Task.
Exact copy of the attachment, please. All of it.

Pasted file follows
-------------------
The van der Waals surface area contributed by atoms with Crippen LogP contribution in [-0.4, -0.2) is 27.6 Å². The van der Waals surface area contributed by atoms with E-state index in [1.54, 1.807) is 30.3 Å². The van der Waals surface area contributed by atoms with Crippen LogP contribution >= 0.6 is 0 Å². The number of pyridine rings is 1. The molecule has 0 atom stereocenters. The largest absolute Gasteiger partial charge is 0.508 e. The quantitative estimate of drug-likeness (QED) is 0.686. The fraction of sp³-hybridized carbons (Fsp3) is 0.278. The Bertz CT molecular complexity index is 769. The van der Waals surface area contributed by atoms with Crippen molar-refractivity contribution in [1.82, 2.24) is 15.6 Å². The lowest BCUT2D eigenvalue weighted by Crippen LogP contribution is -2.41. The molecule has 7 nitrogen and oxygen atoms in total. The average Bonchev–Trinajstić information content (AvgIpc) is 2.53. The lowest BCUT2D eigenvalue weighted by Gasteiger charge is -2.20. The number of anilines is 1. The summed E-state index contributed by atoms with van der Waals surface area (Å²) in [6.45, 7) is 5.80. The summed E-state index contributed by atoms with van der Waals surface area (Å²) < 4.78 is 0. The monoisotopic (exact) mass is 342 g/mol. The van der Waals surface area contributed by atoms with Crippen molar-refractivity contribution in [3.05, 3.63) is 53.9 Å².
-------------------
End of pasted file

The van der Waals surface area contributed by atoms with Crippen LogP contribution in [-0.4, -0.2) is 27.6 Å². The van der Waals surface area contributed by atoms with E-state index in [1.54, 1.807) is 30.3 Å². The van der Waals surface area contributed by atoms with Crippen LogP contribution >= 0.6 is 0 Å². The number of pyridine rings is 1. The molecule has 0 atom stereocenters. The largest absolute Gasteiger partial charge is 0.508 e. The quantitative estimate of drug-likeness (QED) is 0.686. The fraction of sp³-hybridized carbons (Fsp3) is 0.278. The Bertz CT molecular complexity index is 769. The van der Waals surface area contributed by atoms with Crippen molar-refractivity contribution in [1.82, 2.24) is 15.6 Å². The lowest BCUT2D eigenvalue weighted by Crippen LogP contribution is -2.41. The molecule has 7 nitrogen and oxygen atoms in total. The average Bonchev–Trinajstić information content (AvgIpc) is 2.53. The lowest BCUT2D eigenvalue weighted by Gasteiger charge is -2.20. The number of anilines is 1. The summed E-state index contributed by atoms with van der Waals surface area (Å²) in [6.45, 7) is 5.80. The summed E-state index contributed by atoms with van der Waals surface area (Å²) < 4.78 is 0. The monoisotopic (exact) mass is 342 g/mol. The van der Waals surface area contributed by atoms with Crippen molar-refractivity contribution in [3.05, 3.63) is 53.9 Å².